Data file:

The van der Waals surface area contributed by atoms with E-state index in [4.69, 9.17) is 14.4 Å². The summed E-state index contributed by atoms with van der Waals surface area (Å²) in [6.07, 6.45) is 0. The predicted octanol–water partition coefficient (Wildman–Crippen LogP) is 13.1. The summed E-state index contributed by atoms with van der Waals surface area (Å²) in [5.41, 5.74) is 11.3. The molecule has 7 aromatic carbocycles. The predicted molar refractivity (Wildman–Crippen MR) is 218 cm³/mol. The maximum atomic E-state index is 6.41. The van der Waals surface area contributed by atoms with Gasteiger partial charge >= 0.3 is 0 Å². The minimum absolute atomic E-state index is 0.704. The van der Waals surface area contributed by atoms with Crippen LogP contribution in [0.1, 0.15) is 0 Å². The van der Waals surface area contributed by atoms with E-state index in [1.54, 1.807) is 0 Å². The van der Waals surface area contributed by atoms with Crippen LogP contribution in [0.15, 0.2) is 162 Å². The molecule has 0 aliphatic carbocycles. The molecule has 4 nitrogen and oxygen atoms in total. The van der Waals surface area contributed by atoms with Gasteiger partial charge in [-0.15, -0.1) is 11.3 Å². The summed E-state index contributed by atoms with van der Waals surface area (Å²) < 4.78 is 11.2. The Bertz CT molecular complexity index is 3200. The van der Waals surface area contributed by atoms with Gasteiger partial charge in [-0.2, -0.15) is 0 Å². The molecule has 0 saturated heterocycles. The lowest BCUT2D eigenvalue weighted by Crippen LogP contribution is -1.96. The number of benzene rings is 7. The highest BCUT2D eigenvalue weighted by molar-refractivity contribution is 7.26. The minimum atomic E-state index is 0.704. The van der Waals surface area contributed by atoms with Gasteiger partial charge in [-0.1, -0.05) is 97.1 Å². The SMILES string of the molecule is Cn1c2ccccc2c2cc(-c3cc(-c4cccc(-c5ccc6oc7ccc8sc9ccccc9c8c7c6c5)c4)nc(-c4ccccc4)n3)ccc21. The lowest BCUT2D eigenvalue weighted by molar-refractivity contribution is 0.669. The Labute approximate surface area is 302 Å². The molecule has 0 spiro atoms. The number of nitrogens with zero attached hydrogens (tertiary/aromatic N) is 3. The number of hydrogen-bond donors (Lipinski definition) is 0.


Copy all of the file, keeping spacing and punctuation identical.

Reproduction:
The van der Waals surface area contributed by atoms with E-state index in [4.69, 9.17) is 14.4 Å². The summed E-state index contributed by atoms with van der Waals surface area (Å²) in [6.07, 6.45) is 0. The predicted octanol–water partition coefficient (Wildman–Crippen LogP) is 13.1. The summed E-state index contributed by atoms with van der Waals surface area (Å²) in [5.41, 5.74) is 11.3. The molecule has 7 aromatic carbocycles. The predicted molar refractivity (Wildman–Crippen MR) is 218 cm³/mol. The maximum atomic E-state index is 6.41. The van der Waals surface area contributed by atoms with Gasteiger partial charge >= 0.3 is 0 Å². The minimum absolute atomic E-state index is 0.704. The van der Waals surface area contributed by atoms with Crippen LogP contribution in [0.1, 0.15) is 0 Å². The van der Waals surface area contributed by atoms with E-state index in [1.54, 1.807) is 0 Å². The van der Waals surface area contributed by atoms with Crippen LogP contribution in [0.15, 0.2) is 162 Å². The molecule has 0 aliphatic carbocycles. The molecule has 4 nitrogen and oxygen atoms in total. The van der Waals surface area contributed by atoms with Gasteiger partial charge in [-0.15, -0.1) is 11.3 Å². The summed E-state index contributed by atoms with van der Waals surface area (Å²) < 4.78 is 11.2. The Bertz CT molecular complexity index is 3200. The van der Waals surface area contributed by atoms with Gasteiger partial charge in [-0.2, -0.15) is 0 Å². The molecule has 0 saturated heterocycles. The lowest BCUT2D eigenvalue weighted by Crippen LogP contribution is -1.96. The number of benzene rings is 7. The highest BCUT2D eigenvalue weighted by molar-refractivity contribution is 7.26. The minimum atomic E-state index is 0.704. The van der Waals surface area contributed by atoms with Gasteiger partial charge in [-0.1, -0.05) is 97.1 Å². The SMILES string of the molecule is Cn1c2ccccc2c2cc(-c3cc(-c4cccc(-c5ccc6oc7ccc8sc9ccccc9c8c7c6c5)c4)nc(-c4ccccc4)n3)ccc21. The lowest BCUT2D eigenvalue weighted by molar-refractivity contribution is 0.669. The Labute approximate surface area is 302 Å². The molecule has 0 spiro atoms. The number of nitrogens with zero attached hydrogens (tertiary/aromatic N) is 3. The number of hydrogen-bond donors (Lipinski definition) is 0.